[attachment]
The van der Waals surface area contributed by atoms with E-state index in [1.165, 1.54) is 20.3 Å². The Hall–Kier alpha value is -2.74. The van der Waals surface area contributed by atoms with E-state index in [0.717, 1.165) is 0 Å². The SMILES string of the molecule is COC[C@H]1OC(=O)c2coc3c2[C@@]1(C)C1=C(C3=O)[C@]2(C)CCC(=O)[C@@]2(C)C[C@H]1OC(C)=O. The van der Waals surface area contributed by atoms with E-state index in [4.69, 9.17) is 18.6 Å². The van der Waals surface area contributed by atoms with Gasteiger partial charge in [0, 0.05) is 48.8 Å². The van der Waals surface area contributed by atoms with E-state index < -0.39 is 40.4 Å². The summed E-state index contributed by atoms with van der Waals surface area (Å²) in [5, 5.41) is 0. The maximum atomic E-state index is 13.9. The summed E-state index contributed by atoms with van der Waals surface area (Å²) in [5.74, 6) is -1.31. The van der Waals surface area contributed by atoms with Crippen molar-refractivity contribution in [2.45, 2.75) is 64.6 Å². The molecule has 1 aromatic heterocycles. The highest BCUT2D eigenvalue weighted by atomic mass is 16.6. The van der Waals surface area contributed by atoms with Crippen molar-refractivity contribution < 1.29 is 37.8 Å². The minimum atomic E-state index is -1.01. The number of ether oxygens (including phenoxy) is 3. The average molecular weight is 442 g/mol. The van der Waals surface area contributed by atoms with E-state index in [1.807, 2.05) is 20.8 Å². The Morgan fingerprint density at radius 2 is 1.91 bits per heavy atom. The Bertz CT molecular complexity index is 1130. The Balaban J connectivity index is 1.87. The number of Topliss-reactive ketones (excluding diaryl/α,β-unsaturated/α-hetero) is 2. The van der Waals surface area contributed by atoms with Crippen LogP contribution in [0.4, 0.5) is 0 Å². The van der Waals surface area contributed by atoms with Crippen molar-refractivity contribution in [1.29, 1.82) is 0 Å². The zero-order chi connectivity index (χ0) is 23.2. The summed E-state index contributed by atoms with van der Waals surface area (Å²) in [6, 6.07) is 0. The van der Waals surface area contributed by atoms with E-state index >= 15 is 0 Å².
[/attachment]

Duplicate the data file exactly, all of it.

The van der Waals surface area contributed by atoms with E-state index in [1.165, 1.54) is 20.3 Å². The Hall–Kier alpha value is -2.74. The van der Waals surface area contributed by atoms with E-state index in [0.717, 1.165) is 0 Å². The SMILES string of the molecule is COC[C@H]1OC(=O)c2coc3c2[C@@]1(C)C1=C(C3=O)[C@]2(C)CCC(=O)[C@@]2(C)C[C@H]1OC(C)=O. The van der Waals surface area contributed by atoms with E-state index in [4.69, 9.17) is 18.6 Å². The van der Waals surface area contributed by atoms with Gasteiger partial charge in [0, 0.05) is 48.8 Å². The van der Waals surface area contributed by atoms with E-state index < -0.39 is 40.4 Å². The summed E-state index contributed by atoms with van der Waals surface area (Å²) in [5, 5.41) is 0. The maximum atomic E-state index is 13.9. The summed E-state index contributed by atoms with van der Waals surface area (Å²) in [5.74, 6) is -1.31. The van der Waals surface area contributed by atoms with Crippen molar-refractivity contribution in [2.45, 2.75) is 64.6 Å². The molecule has 1 aromatic heterocycles. The highest BCUT2D eigenvalue weighted by atomic mass is 16.6. The van der Waals surface area contributed by atoms with Crippen molar-refractivity contribution < 1.29 is 37.8 Å². The minimum atomic E-state index is -1.01. The number of ether oxygens (including phenoxy) is 3. The average molecular weight is 442 g/mol. The van der Waals surface area contributed by atoms with E-state index in [1.807, 2.05) is 20.8 Å². The Morgan fingerprint density at radius 2 is 1.91 bits per heavy atom. The Bertz CT molecular complexity index is 1130. The Balaban J connectivity index is 1.87. The number of Topliss-reactive ketones (excluding diaryl/α,β-unsaturated/α-hetero) is 2. The van der Waals surface area contributed by atoms with Crippen LogP contribution in [0.4, 0.5) is 0 Å². The van der Waals surface area contributed by atoms with Crippen molar-refractivity contribution in [1.29, 1.82) is 0 Å². The zero-order chi connectivity index (χ0) is 23.2. The summed E-state index contributed by atoms with van der Waals surface area (Å²) in [6, 6.07) is 0. The van der Waals surface area contributed by atoms with E-state index >= 15 is 0 Å².